The new queries are exposed as runtime API functions that implement sphere-to-sphere and AABB-to-AABB visibility. The API allows batching several queries together, which improves performance especially if target volumes are close to each other. The queries can additionally be performed for a single point by using an AABB with zero dimensions or a sphere with zero radii.

I usually avoid specific performance numbers, since they are dependent on content and Umbra parameters used. One general characteristic is that queries that quickly reach the endpoint or an occluder are faster than ones that traverse a lot of volume. This means that performance also depends on the exact use case. I’m happy that especially the AABB query is only slightly slower than the line segment query. The AABB query can simply be used for solving whether characters in-game world see each other, but it could also open up interesting opportunities for utilizing spatial information hierarchically and otherwise. Let’s look at some examples.

One application of volumetric queries is visualizing total visible volume from a point. We can subdivide the scene into a grid and solve visibility for each node from the camera point. This yields the visualization below. It is a top-down view of a simple scene, where red lines indicate boundaries of visible and occluded space. White lines are the camera frustum.

In the above visualization, the camera point acts as the source volume. We can also visualize visible volume for an arbitrarily sized box (white).

Following this idea further, precomputing and storing visibility of each grid node would allow us to build a database for fast visibility lookups. The problem now becomes storing and accessing the data efficiently. Storing state for each grid node would produce too much data for a practical solution. For example computing and storing visibility hierarchically while merging nearby similar nodes could be sufficiently small and fast.

Dynamic objects are objects that move and whose positions are not known until runtime. These objects can be tested for visibility against Umbra’s software depth buffer. The software depth buffer is a conservative approximation and its accuracy depends on the parameters used. Unlike static objects, dynamic object visibility can therefore “leak” slightly through nearby walls if the camera is at an angle.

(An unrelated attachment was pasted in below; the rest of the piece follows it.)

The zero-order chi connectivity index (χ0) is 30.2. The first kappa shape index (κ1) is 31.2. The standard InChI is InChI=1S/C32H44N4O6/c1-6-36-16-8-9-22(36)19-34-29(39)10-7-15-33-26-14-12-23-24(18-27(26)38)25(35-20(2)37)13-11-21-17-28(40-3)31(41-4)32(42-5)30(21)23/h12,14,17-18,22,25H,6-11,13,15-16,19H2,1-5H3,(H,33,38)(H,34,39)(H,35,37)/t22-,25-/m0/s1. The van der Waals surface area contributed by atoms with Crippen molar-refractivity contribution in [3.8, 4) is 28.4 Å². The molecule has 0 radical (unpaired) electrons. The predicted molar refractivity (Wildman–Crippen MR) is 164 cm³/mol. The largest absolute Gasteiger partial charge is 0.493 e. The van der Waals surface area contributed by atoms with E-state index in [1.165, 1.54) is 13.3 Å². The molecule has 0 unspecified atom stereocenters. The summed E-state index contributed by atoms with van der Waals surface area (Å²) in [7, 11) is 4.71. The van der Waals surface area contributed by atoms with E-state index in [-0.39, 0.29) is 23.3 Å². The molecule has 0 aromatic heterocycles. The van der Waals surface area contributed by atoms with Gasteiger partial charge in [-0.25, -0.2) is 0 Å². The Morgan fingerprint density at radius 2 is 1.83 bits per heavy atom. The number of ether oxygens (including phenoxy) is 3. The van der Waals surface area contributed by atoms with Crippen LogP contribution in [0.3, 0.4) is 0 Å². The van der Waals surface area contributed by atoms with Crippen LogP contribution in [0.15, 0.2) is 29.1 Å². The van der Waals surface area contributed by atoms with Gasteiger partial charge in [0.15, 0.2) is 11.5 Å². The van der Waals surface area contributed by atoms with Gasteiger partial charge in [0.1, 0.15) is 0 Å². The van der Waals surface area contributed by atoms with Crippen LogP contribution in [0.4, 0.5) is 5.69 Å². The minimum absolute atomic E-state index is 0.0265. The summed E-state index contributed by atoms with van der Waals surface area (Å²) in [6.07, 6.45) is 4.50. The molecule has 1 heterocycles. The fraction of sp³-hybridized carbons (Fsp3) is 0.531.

Below purple boxes are handled as dynamic objects. Bright purple boxes are visible according to the depth buffer test. The leaks are caused by Umbra’s depth buffer using a single depth value per visibility graph cell. Smaller “smallest occluder” parameter value makes the depth buffer more accurate and thus reduces dynamic object leaking.

We can improve dynamic culling accuracy also by additionally testing dynamic objects for visibility using our new query.

Alternative visibility query

There’s also a query variant that tests AABB vs. static object visibility. While intended for more general use, we can also use it for generating a list of all visible objects - as an alternative to Umbra’s regular visibility query queryPortalVisibility. Since queryPortalVisibility solves visibility in one pass instead of object-by-object, it of course wins in performance. Initially this doesn’t seem like a useful exercise - however, this kind of implementation would be easier to distribute to a high number of jobs for example for a GPU implementation.

*Read more about our Umbra 3 gaming product in here!*